Someone on Quora asked:
Why should I provide my knowledge to Quora for free?
This was my response:
Quora is a knowledge market where some of the most profound questions are answered by some of the most brilliant minds known to man, from scientists to astronauts to PhD’s, attorneys, venture capitalists, angel investors and engineers.
Great, now that we know what Quora is, why should I provide my knowledge there for free?
Remember when your parents told you not to touch the stove because it was hot, but you did it anyway? Or a similar situation in the same context?
We acquire knowledge much faster than we acquire wisdom.
Knowledge is kind of useless, unless you know how to utilize it or implement it into your daily life.
Value is in the eye of the beholder.
Whomever wrote this question lives with the perspective that, in the land of the blind, the one eyed man is king.
We’re no longer in the industrial age, nor the cold war era where that was once true. In the information age, data is readily available everywhere. We can go out and acquire all the data we want, but will that make us any wiser?
What good is a blueprint if you don’t have the machinery necessary to create the outlined bridge?
If you have the machinery and the blueprint, would that make life any easier if you don’t know how to operate the machinery?
So, you have to think… Is it fear of competition that prevents people from sharing their life experiences? Is it selfishness? Is it insecurity that someone else may be able to better utilize the knowledge we had personally attained?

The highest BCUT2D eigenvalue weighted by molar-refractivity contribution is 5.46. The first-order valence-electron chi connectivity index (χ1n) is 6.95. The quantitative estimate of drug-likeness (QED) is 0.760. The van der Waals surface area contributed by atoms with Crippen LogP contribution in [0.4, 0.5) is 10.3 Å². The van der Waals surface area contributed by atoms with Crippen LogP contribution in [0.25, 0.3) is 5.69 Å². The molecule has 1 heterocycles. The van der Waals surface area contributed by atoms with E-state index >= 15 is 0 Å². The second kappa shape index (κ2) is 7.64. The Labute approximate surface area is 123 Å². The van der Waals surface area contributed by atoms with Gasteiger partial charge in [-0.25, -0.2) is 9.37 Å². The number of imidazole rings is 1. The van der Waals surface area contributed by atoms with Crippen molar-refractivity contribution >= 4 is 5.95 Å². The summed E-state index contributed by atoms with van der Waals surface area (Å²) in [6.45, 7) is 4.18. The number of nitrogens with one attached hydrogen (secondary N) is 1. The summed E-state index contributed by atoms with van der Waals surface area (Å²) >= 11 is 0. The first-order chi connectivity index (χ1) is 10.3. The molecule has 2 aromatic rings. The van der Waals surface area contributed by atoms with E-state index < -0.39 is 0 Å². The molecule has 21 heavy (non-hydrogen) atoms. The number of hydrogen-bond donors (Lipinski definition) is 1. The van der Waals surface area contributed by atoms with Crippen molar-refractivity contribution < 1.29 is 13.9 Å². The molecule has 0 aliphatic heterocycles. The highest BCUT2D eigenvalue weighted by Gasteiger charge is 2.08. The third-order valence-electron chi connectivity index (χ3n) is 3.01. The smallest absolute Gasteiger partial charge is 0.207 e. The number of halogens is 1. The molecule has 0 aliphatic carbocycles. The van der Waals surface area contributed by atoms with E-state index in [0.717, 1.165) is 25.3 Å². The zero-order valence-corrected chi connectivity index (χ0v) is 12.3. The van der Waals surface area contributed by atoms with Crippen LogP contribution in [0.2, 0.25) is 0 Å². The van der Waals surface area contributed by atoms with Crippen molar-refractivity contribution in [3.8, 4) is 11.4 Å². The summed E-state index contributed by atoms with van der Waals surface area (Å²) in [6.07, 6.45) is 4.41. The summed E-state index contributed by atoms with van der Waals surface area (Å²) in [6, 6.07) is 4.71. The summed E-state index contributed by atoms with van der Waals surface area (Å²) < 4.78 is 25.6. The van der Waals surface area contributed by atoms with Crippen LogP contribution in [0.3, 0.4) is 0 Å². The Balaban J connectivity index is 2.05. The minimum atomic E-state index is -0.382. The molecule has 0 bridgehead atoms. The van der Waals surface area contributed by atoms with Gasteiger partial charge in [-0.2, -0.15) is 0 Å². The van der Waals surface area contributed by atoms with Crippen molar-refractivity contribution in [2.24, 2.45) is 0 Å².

Well, in the information age, Darwinism has ceased to exist. The ecosystems that flourish the most are socially conscious and are built with the emphasis on helping the lives of others. Not the ones that are built to compete and destroy each other.
The question really boils down to, would you rather have the world be a better place by inspiring others to take charge of their lives and try to implement something that could potentially shift our reality and our future? Or would you rather hoard that information for yourself so you can use it for selfish reasons.
Real life experiences creates wisdom. Data is just data. My knowledge won’t be of any help to you unless you can compare it to your personal experiences.
Especially on a site where so much data is just readily available, it is usually taken for granted. People tend to value more of what they research out as opposed to what they find right at their finger tips. The scarcity of the “prestigious” advice is gone, as it is now just at the touch of our finger tips.
However, if you are a highly motivated person, who has been through many various experiences in life, you may potentially see the true value behind the words that are written out.
But then… You have to consider, that with the internet, is anything really even true? Sean Parker was just nominated public enemy number one in the eyes of the public. The first since Bernie Madoff. What has Sean Parker even done that has caused damage to our society?
In actuality, he helped pave the way for most of the ecosystems we have now.
However, no matter how untrue the story of his wedding was portrayed to be, it will live on.
Try deciphering truth like this in an unregulated wilderness, where 50% of the data in our online ecosystem is true and the other 50% is false. It won’t be easy. But the people who do their due diligence will be better equipped to know what is in actuality, useful, and what isn’t.
P.S. If you’re lucky, you might just be able to get 6 million views on your content in a year like I did.
Originally posted on Quora.
Leonard Kim is Managing Partner at InfluenceTree. At InfluenceTree, Leonard and his team teach you how to build your (personal or business) brand, get featured in publications and growth hack your social media following.